Xenon 2 and DRM, almost irreparable damages?
Digital Rights Management (DRM) technologies and their noxious inclination to spoil the day for PC gamers are steadily at the focus of the gaming debate, and almost everyone takes for granted the fact that it’s a contemporary issue not concerning games of the past at all. Nothing more wrong: maybe some years ago (or many years ago) they were more trivially called “copy protection”, but DRM restrictions continue to do harm even among people that engage in the noble art of retrogaming or are interested to digital contents preservation.
I’ve had reconfirmation of the enduring threat of DRM against games, gamers and the gaming industry historical memory after having acquired an old copy of Xenon 2: Megablast, a glorious vertical shoot’em up designed by The Bitmap Brothers and released (on PC) between 1990 and 1991. I already own the game in other versions more friendly to modern systems, but this copy (won through an eBay auction) was the first for me to store the game on double density 3 and half inches floppy disk (720 Kilobytes).
At a first glance the game seemed to be in good conditions, a seemingly original single floppy disk and a manual to support hope that everything would have gone well once I had inserted the disk in my loyal USB FDD by TEAC (IBM branded). Contrariwise, it went wrong: trying to run the game under DOSBox or Windows (Vista), all I have been able to experience has been an intro image from the publisher and then the very unpleasant “Key disk not found” message show on the screen.
Whatever I tried afterward has been useless, the game didn’t want to run whether I mounted (on DOSBox) the disk image created with WinImage (“Key disk not found”), whether I tried to start the PC with a bootdisk based on MS-DOS 6.22 or 7/WinME (floppy file system garbled, UEFI BIOS incompatible?) or simply copied files from the floppy to a directory of the hard disk leaving the floppy disk in the drive (“Key disk not found”).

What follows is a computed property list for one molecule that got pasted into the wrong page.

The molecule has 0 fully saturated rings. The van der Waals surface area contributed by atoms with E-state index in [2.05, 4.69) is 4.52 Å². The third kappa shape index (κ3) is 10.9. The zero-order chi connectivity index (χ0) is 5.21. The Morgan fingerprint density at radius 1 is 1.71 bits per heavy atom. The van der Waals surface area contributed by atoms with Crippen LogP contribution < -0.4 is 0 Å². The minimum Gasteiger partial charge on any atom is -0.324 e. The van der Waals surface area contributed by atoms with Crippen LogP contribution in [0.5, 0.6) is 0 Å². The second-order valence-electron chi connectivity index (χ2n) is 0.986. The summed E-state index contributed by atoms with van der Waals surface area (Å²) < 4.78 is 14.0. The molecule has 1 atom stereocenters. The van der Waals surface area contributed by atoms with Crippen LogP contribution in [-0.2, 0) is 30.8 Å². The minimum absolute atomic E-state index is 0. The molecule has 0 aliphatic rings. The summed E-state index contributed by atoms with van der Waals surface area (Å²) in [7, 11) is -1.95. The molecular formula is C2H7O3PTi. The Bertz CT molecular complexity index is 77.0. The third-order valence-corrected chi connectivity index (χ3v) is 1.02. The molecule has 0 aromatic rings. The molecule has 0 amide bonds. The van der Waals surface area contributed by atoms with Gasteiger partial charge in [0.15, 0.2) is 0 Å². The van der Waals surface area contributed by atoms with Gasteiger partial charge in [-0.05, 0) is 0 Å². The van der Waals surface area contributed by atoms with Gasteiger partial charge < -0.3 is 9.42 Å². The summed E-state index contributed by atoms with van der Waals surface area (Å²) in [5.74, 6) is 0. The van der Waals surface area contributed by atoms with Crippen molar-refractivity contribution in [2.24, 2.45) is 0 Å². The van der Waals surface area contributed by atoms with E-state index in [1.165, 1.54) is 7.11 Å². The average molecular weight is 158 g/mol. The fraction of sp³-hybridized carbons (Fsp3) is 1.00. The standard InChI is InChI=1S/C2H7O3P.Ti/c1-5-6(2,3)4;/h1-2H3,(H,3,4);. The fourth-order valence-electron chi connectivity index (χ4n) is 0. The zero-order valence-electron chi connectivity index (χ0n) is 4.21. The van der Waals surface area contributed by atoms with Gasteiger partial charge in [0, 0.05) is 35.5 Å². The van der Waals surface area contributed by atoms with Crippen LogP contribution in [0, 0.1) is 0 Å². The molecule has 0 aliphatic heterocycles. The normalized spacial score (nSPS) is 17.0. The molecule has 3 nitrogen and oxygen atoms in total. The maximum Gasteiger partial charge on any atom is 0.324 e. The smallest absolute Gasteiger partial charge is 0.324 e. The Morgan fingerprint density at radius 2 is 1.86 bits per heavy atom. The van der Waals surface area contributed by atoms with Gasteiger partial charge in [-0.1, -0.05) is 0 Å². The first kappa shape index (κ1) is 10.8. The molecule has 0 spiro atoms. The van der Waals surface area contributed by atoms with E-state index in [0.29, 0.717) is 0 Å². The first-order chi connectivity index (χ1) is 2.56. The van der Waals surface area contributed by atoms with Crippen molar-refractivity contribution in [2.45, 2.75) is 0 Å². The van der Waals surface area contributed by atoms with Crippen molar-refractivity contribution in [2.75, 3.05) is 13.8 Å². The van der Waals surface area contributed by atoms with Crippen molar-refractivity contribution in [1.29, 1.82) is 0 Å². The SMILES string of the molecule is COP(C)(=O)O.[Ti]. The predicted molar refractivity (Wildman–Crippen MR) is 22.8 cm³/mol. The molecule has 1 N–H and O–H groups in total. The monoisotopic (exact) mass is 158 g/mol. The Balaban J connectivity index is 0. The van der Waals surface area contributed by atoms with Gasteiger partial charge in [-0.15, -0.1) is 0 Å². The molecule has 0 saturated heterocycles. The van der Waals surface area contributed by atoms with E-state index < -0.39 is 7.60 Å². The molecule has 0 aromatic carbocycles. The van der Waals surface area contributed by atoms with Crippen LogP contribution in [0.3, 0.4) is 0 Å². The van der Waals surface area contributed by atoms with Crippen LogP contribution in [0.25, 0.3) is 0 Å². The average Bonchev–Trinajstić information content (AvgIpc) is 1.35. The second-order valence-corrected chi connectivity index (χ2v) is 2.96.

From what I have been able to understand from clues collected after a short period of on-line research, the original version of Xenon 2 should be locked up with the Copylock system made by Rob Northen, a nefarious piece of code whose creation the aforementioned programmer prides himself in a recent interview. My goal, of course, was not to be able to play Xenon 2: there are always plenty of choices for that, like the copies available in my software archive or those downloadable from the excellent abandonware sites on-line.
No, my goal was to guarantee the full working of that particular copy on floppy disk which recently came in my possession. Luckily, this time at least, the creators of the game themselves have helped me thanks to an old patch available on their (as much old) website: the patch is designed to fix a completely different issue, but by replacing the executable file with the one included in the archive I have finally turned a malfunctioning software into the game I remembered: strained fingers, high difficulty and obsessive soundtrack indecently played by the DOSBox virtual buzzer.
At the end of this short story, some open questions still remain and I will definitely try to answer them in the future: was the floppy disk altered somehow by the previous owner? Why does the boot sector contain references to the PC-DOS start-up files? Would the game behave differently on a “real” FDD connected to a native floppy port on the motherboard, maybe with the MS-DOS operating system installed on the hard disk?
What I want to underline now is the idea that DRM are not just a nuisance for the present: the pernicious restrictions to free copy and free storing of games are a persistent threat to the past and the future of video games. Until there will be the chance to rely on the abandonware, the work of archivists and stubborn retrogamers or “DRM free” services like GOG.com the gaming bits will be safe, but if and when the remote-controlled anti-user systems will be considered the only possible way to sell games everything could be lost.